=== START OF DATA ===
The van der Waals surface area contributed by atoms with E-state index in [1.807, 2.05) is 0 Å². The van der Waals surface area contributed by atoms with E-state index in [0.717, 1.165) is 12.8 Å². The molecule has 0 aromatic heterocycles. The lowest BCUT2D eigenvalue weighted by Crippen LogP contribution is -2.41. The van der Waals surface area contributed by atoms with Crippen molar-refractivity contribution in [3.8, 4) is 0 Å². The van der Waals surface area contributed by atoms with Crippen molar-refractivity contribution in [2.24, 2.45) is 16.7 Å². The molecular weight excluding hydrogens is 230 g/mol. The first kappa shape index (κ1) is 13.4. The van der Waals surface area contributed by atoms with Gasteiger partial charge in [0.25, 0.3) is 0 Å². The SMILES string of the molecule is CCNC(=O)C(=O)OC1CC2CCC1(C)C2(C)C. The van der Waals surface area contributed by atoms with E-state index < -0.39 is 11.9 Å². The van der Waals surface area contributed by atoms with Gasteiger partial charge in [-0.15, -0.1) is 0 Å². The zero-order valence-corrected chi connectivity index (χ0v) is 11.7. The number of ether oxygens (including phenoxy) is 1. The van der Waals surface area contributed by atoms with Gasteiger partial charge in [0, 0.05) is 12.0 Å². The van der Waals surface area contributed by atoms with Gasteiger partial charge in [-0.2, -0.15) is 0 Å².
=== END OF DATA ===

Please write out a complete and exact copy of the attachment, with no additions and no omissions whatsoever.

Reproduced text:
The van der Waals surface area contributed by atoms with E-state index in [1.807, 2.05) is 0 Å². The van der Waals surface area contributed by atoms with E-state index in [0.717, 1.165) is 12.8 Å². The molecule has 0 aromatic heterocycles. The lowest BCUT2D eigenvalue weighted by Crippen LogP contribution is -2.41. The van der Waals surface area contributed by atoms with Crippen molar-refractivity contribution in [3.8, 4) is 0 Å². The van der Waals surface area contributed by atoms with Crippen molar-refractivity contribution in [2.24, 2.45) is 16.7 Å². The molecular weight excluding hydrogens is 230 g/mol. The first kappa shape index (κ1) is 13.4. The van der Waals surface area contributed by atoms with Gasteiger partial charge in [0.25, 0.3) is 0 Å². The SMILES string of the molecule is CCNC(=O)C(=O)OC1CC2CCC1(C)C2(C)C. The van der Waals surface area contributed by atoms with E-state index < -0.39 is 11.9 Å². The van der Waals surface area contributed by atoms with Gasteiger partial charge in [-0.15, -0.1) is 0 Å². The zero-order valence-corrected chi connectivity index (χ0v) is 11.7. The number of ether oxygens (including phenoxy) is 1. The van der Waals surface area contributed by atoms with Gasteiger partial charge in [0, 0.05) is 12.0 Å². The van der Waals surface area contributed by atoms with Gasteiger partial charge in [-0.2, -0.15) is 0 Å².